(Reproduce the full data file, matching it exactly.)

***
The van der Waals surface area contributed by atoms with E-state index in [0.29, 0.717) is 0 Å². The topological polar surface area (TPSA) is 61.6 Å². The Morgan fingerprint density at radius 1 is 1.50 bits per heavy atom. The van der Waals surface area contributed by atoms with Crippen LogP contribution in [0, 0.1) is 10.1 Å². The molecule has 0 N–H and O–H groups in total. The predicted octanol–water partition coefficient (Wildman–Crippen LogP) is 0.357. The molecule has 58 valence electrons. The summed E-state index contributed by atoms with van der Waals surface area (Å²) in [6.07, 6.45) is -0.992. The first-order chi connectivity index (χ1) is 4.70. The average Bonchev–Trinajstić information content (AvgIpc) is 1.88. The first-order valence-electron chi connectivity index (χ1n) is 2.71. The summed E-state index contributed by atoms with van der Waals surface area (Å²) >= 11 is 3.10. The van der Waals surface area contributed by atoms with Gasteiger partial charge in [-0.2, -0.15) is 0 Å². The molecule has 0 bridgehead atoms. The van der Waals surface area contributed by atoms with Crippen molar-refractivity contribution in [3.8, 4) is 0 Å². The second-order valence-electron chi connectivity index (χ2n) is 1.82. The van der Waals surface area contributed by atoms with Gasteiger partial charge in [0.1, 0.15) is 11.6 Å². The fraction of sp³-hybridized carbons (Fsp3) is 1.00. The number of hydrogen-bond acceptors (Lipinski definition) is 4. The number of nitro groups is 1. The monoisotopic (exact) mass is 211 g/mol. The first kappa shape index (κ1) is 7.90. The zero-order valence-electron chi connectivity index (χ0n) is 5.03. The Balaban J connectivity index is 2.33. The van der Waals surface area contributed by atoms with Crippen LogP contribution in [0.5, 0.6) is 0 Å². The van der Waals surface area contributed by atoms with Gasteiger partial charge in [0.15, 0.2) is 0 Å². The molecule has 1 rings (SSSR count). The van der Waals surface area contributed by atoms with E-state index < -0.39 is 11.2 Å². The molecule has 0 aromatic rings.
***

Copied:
The van der Waals surface area contributed by atoms with E-state index in [0.29, 0.717) is 0 Å². The topological polar surface area (TPSA) is 61.6 Å². The Morgan fingerprint density at radius 1 is 1.50 bits per heavy atom. The van der Waals surface area contributed by atoms with Crippen LogP contribution in [0, 0.1) is 10.1 Å². The molecule has 0 N–H and O–H groups in total. The predicted octanol–water partition coefficient (Wildman–Crippen LogP) is 0.357. The molecule has 58 valence electrons. The summed E-state index contributed by atoms with van der Waals surface area (Å²) in [6.07, 6.45) is -0.992. The first-order chi connectivity index (χ1) is 4.70. The average Bonchev–Trinajstić information content (AvgIpc) is 1.88. The first-order valence-electron chi connectivity index (χ1n) is 2.71. The summed E-state index contributed by atoms with van der Waals surface area (Å²) >= 11 is 3.10. The van der Waals surface area contributed by atoms with Gasteiger partial charge in [-0.2, -0.15) is 0 Å². The molecule has 0 bridgehead atoms. The van der Waals surface area contributed by atoms with Crippen molar-refractivity contribution in [3.8, 4) is 0 Å². The second-order valence-electron chi connectivity index (χ2n) is 1.82. The van der Waals surface area contributed by atoms with Gasteiger partial charge in [0.1, 0.15) is 11.6 Å². The fraction of sp³-hybridized carbons (Fsp3) is 1.00. The number of hydrogen-bond acceptors (Lipinski definition) is 4. The number of nitro groups is 1. The monoisotopic (exact) mass is 211 g/mol. The first kappa shape index (κ1) is 7.90. The zero-order valence-electron chi connectivity index (χ0n) is 5.03. The Balaban J connectivity index is 2.33. The van der Waals surface area contributed by atoms with Crippen LogP contribution in [0.5, 0.6) is 0 Å². The van der Waals surface area contributed by atoms with Gasteiger partial charge in [0.15, 0.2) is 0 Å². The molecule has 1 rings (SSSR count). The van der Waals surface area contributed by atoms with E-state index < -0.39 is 11.2 Å². The molecule has 0 aromatic rings.